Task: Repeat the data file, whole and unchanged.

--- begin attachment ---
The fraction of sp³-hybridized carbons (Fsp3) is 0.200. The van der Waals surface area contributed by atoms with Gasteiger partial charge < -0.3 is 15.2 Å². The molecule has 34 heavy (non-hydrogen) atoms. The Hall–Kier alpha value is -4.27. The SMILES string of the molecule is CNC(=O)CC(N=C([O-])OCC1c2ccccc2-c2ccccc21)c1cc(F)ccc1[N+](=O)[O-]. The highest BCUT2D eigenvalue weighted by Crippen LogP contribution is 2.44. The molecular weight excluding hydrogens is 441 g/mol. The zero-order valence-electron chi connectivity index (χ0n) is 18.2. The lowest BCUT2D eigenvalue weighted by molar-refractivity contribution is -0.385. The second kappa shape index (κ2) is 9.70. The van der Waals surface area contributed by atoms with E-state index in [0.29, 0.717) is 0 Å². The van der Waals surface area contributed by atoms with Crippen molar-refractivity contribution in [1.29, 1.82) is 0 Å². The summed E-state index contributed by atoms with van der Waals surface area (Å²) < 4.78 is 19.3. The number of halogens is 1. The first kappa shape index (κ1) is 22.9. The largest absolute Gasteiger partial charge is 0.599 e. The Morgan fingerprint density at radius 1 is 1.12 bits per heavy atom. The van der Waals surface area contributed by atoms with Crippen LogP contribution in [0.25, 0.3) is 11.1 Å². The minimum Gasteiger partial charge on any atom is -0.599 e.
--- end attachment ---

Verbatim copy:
The fraction of sp³-hybridized carbons (Fsp3) is 0.200. The van der Waals surface area contributed by atoms with Gasteiger partial charge < -0.3 is 15.2 Å². The molecule has 34 heavy (non-hydrogen) atoms. The Hall–Kier alpha value is -4.27. The SMILES string of the molecule is CNC(=O)CC(N=C([O-])OCC1c2ccccc2-c2ccccc21)c1cc(F)ccc1[N+](=O)[O-]. The highest BCUT2D eigenvalue weighted by Crippen LogP contribution is 2.44. The molecular weight excluding hydrogens is 441 g/mol. The zero-order valence-electron chi connectivity index (χ0n) is 18.2. The lowest BCUT2D eigenvalue weighted by molar-refractivity contribution is -0.385. The second kappa shape index (κ2) is 9.70. The van der Waals surface area contributed by atoms with E-state index in [0.29, 0.717) is 0 Å². The van der Waals surface area contributed by atoms with Crippen molar-refractivity contribution in [1.29, 1.82) is 0 Å². The summed E-state index contributed by atoms with van der Waals surface area (Å²) < 4.78 is 19.3. The number of halogens is 1. The first kappa shape index (κ1) is 22.9. The largest absolute Gasteiger partial charge is 0.599 e. The Morgan fingerprint density at radius 1 is 1.12 bits per heavy atom. The van der Waals surface area contributed by atoms with Crippen LogP contribution in [0.25, 0.3) is 11.1 Å². The minimum Gasteiger partial charge on any atom is -0.599 e.